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Distinguish between the clean and dirty price of bond Bonds are long-term securities with a maturity of greater than a year

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Distinguish between the clean and dirty price of bond Bonds are long-term securities with a maturity of greater than a year - normally the original maturity is well above one year and can be over 20 years, but some government bonds are irredeemable. The main issuer of bonds in the UK is the government. Therefore, when people invest in a bond people are actually loaning money to an entity, be it to the government. As 'compensation' of the investment, interest is paid to the bonds. The interest rate of bonds is a fixed rate of interest, at set intervals until maturity, called a coupon, which is paid in two installments, semi-annual. Simply the price of a bond is the present value of its expected cash flows. The present value is normally lower than the future value. For example, if a person is holding �100 today without spending, the value of �100 in the time of a year will not be as same and be likely less than the value of �100 today. Thus there is a convention to calculate the future value in certain period (see 1.1 below) ...read more.


2. The next coupon is exactly one year away. In the calculation of P0, it is assumed that last coupon payment has been just been made by the assumption, the next coupon is exactly one year away. However, bonds may be traded and priced at dates which lie between 2 coupon payments. So when a bond is bought or sold midway through a coupon period, a certain amount of coupon interest will have accrued. The coupon payment is always received by the person holding the bond at the time of the coupon payment, because the person may not hold the bond until the next coupon payment is made. Therefore, when a trade of a bond lied in the period of coupon payment is made, the buyer must compensate the seller for the fraction of the next coupon payment the seller is due but will not receive. This amount is called accrued interest. In order to calculate the accrued interest, the number of days since the last coupon, coupon interest and the total number of days in the coupon period. ...read more.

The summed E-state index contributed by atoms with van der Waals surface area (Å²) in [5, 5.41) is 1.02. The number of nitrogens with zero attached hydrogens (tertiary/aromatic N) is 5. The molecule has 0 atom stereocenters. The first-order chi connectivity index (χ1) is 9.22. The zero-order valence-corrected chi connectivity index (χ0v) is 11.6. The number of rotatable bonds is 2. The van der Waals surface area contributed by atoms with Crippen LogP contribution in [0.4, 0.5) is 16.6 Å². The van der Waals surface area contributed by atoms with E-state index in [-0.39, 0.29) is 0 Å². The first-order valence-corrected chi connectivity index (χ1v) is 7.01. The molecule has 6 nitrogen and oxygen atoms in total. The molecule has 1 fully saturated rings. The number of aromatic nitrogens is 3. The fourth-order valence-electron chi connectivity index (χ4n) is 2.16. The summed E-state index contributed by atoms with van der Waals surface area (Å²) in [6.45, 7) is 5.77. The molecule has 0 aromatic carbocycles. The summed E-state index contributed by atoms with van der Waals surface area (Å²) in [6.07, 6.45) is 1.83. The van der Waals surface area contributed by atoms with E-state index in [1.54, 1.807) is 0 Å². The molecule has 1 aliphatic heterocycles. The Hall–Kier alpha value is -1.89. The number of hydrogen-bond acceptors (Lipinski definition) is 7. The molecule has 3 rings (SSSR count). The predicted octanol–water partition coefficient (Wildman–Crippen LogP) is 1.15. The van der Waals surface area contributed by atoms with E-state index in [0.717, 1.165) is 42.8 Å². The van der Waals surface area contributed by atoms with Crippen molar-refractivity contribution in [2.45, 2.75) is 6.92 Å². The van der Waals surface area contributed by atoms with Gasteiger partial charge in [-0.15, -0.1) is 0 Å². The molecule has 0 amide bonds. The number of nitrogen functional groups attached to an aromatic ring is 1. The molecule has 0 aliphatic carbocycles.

� Pb = Clean Price of Bond � t = years to maturity (2.2) Therefore, Ys = { ( 7 / 94.58 ) + ( 100 - 94.58 ) / ( 8 * 94.58 ) } * 100 = { 0.0740 + ( 5.42 / 756.64) } * 100 = ( 0.0740 + 0.0072 ) * 100 = 0.0812 * 100 = 8.12(%) The simple yield of the bond is 8.12% The simple yield is more sophisticated measure of return than current yield. Simple yield take into account capital gains or losses, resulting from the difference between the current price of the bond and its value upon maturity while current yield takes no account of the potential capital gains or losses. But simple yield does not take into account accrued interest as it uses the clean price in the equation. However, current yield can be used as a measure of value when the period of maturity is very long - when the coupon income will be more important in the total return than capital gains and losses and simple yield can be used in the case of what a bond in its final coupon period is directly comparable with a money market instrument. ...read more.

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